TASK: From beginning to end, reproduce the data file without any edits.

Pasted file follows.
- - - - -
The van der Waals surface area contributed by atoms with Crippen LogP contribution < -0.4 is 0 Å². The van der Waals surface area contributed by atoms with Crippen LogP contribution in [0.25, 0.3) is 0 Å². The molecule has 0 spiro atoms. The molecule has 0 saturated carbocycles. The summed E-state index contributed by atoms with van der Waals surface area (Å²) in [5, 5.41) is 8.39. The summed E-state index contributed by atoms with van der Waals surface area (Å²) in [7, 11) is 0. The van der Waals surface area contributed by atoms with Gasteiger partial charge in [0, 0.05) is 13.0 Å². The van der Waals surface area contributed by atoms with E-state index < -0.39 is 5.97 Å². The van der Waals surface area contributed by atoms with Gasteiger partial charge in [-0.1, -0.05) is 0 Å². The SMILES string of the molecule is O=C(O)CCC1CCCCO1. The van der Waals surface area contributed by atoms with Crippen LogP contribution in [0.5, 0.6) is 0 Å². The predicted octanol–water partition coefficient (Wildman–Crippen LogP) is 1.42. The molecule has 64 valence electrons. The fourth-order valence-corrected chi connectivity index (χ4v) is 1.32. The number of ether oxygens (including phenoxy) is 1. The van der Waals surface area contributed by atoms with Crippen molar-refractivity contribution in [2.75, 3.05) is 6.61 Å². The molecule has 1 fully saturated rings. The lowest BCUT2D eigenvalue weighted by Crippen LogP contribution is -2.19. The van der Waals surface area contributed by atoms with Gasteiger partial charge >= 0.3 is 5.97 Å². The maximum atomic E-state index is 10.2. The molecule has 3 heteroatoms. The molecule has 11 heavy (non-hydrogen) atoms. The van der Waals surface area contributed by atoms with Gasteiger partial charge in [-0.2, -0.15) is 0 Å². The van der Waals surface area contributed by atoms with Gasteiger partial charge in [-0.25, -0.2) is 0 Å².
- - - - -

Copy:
The van der Waals surface area contributed by atoms with Crippen LogP contribution < -0.4 is 0 Å². The van der Waals surface area contributed by atoms with Crippen LogP contribution in [0.25, 0.3) is 0 Å². The molecule has 0 spiro atoms. The molecule has 0 saturated carbocycles. The summed E-state index contributed by atoms with van der Waals surface area (Å²) in [5, 5.41) is 8.39. The summed E-state index contributed by atoms with van der Waals surface area (Å²) in [7, 11) is 0. The van der Waals surface area contributed by atoms with Gasteiger partial charge in [0, 0.05) is 13.0 Å². The van der Waals surface area contributed by atoms with E-state index < -0.39 is 5.97 Å². The van der Waals surface area contributed by atoms with Gasteiger partial charge in [-0.1, -0.05) is 0 Å². The SMILES string of the molecule is O=C(O)CCC1CCCCO1. The van der Waals surface area contributed by atoms with Crippen LogP contribution in [0.5, 0.6) is 0 Å². The predicted octanol–water partition coefficient (Wildman–Crippen LogP) is 1.42. The molecule has 64 valence electrons. The fourth-order valence-corrected chi connectivity index (χ4v) is 1.32. The number of ether oxygens (including phenoxy) is 1. The van der Waals surface area contributed by atoms with Crippen molar-refractivity contribution in [2.75, 3.05) is 6.61 Å². The molecule has 1 fully saturated rings. The lowest BCUT2D eigenvalue weighted by Crippen LogP contribution is -2.19. The van der Waals surface area contributed by atoms with Gasteiger partial charge >= 0.3 is 5.97 Å². The maximum atomic E-state index is 10.2. The molecule has 3 heteroatoms. The molecule has 11 heavy (non-hydrogen) atoms. The van der Waals surface area contributed by atoms with Gasteiger partial charge in [-0.2, -0.15) is 0 Å². The van der Waals surface area contributed by atoms with Gasteiger partial charge in [-0.25, -0.2) is 0 Å².